What My Yellow Lab Taught Me About Taking the Eucharist
For the past nine years, Rudy has understood that he is fed at 5:30 a.m. and 5:30 p.m. No exceptions.
For whatever reason, however, Rudy has started to think he can motivate me to feed him earlier. Or, maybe he just can’t sleep (in dog years, he’s a senior citizen) and he figures, well, there’s nothing else to do—so I’ll try to get my master to feed me.
I have not caved in, but I have to tell you, it is tough to continue to sleep when your 125 lb. yellow lab is sitting right next to your bed, sighing deeply, and doing his best impression of the ASPCA poster dog for animal cruelty.
At quarter to four in the morning, I am not gentle with him:
“Stop it, you flea-bitten mongrel!”
“I mean it,” I say. “Sit down. Sit! Down!”
Eventually, he gives up and plops down on the floor with a heavy sigh, and a dejected look that says, “as the god that I worship, you pretty much suck right now, you know that?”
Then a couple hours pass and he tries it again. This time, though, I’m cooperative—because it is his appointed time to eat. I pull myself up, shift my body to the side and put my feet on the floor. I look at him, ready for what is going to happen once I say the magic words.
“Rudy,” I say.
His ears immediately perk up and a look of excited anticipation flashes across his face. Every piece of fur stands on end; every muscle snaps to attention.
I speak: “Do you want some foo—?”
I don’t even have to finish the word food. Immediately, my dog goes wild. He look as if he’s having an epileptic seizure and doing plyometric exercises at the same time.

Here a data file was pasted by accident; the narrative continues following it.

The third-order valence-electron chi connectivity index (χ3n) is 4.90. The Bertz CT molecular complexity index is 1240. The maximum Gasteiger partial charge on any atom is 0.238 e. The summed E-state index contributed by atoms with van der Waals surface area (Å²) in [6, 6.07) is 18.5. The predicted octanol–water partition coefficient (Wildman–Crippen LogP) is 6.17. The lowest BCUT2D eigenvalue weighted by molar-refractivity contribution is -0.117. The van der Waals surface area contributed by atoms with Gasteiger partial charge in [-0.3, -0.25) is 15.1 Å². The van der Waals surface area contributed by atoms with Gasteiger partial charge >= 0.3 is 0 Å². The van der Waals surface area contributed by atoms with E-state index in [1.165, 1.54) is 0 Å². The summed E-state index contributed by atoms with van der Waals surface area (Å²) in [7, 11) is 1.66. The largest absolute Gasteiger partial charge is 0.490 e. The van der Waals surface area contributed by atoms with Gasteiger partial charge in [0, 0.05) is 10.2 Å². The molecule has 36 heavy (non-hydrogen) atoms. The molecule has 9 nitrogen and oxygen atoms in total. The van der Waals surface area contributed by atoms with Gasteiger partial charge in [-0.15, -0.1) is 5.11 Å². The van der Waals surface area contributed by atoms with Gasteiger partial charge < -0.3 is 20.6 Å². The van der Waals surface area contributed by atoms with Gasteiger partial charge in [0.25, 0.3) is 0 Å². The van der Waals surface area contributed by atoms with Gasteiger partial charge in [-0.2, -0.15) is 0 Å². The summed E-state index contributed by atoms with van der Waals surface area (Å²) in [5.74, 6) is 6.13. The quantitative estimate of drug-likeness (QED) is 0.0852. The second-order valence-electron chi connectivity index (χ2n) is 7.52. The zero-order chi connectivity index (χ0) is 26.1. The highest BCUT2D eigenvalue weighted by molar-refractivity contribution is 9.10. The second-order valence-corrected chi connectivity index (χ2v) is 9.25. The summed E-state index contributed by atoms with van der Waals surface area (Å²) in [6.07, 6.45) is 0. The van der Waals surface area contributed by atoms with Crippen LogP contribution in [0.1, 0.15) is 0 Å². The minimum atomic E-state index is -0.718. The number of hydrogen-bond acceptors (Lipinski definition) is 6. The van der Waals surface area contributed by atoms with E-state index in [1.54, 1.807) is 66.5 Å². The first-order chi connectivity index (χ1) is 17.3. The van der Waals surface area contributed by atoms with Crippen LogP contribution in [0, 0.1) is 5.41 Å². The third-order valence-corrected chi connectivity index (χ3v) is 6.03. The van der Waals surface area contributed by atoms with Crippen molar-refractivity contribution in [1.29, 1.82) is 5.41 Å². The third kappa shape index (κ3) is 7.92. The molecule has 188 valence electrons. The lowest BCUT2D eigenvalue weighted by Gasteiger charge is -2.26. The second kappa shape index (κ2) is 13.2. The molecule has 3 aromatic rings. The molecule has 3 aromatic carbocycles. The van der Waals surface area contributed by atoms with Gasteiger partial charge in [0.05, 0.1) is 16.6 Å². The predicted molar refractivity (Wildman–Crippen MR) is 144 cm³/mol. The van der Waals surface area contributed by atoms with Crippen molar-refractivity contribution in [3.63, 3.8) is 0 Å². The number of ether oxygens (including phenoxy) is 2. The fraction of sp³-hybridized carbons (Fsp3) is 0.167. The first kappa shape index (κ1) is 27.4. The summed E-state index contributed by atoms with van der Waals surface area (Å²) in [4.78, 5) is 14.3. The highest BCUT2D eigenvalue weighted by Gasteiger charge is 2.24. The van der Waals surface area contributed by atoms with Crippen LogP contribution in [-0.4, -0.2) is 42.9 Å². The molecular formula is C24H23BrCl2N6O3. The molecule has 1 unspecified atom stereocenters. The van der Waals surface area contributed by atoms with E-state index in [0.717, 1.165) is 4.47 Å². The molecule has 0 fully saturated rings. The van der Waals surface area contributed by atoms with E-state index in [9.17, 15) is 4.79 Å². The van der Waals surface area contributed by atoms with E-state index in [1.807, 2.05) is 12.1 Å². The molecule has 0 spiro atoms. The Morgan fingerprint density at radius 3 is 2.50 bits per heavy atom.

And it doesn’t matter how often he’s eaten, or how many times he’s heard me ask, “do you want some food?” The reaction is always the same.
Sheer. Absolute. Excitement. And. Joy!
So, that got me thinking about the Eucharist.
Catholics believe in the real presence of Christ in the Eucharist. That is, we believe that through a sacramental act of grace, the body, blood, soul, and divinity of Jesus Christ are really present in the bread and wine. We believe that Jesus Christ so loves his disciples and so discloses himself to us that in the Eucharist he offers the greatest thing he could possibly give us: himself.
Here is what famous Catholics have written about the Eucharist:
Recognize in this bread what hung on the cross, and in this chalice what flowed from His side… whatever was in many and varied ways announced beforehand in the sacrifices of the Old Testament pertains to this one sacrifice which is revealed in the New Testament. –Saint Augustine
What wonderful majesty! What stupendous condescension! O sublime humility! That the Lord of the whole universe, God and the Son of God, should humble Himself like this under the form of a little bread, for our salvation…In this world I cannot see the Most High Son of God with my own eyes, except for His Most Holy Body and Blood. -Saint Francis of Assisi
The hidden treasure… is Jesus himself, the Kingdom in person. In the Sacred Host, he is present, the true treasure, always waiting for us. Only by adoring this presence do we learn how to receive him properly-we learn the reality of communion. -Pope Benedict XVI
So, I wonder: if we really understood what–or Who–it is that we receive in the Eucharist, would we ever show up late to Mass? Or, would we arrive at the church hours before the liturgy, sighing in anticipating, and longing until the doors opened?
And, would we casually step out from behind the pew, walk nonchalantly down the aisle, rather unmoved that we were about to “taste and see that the Lord is good?” Or, would we, like yellow labs at dinnertime, skip and jump with joy? Would we reel in excitement when our Master asked us, “do you want some food?”
Posted in Biblical and Spiritual Meditations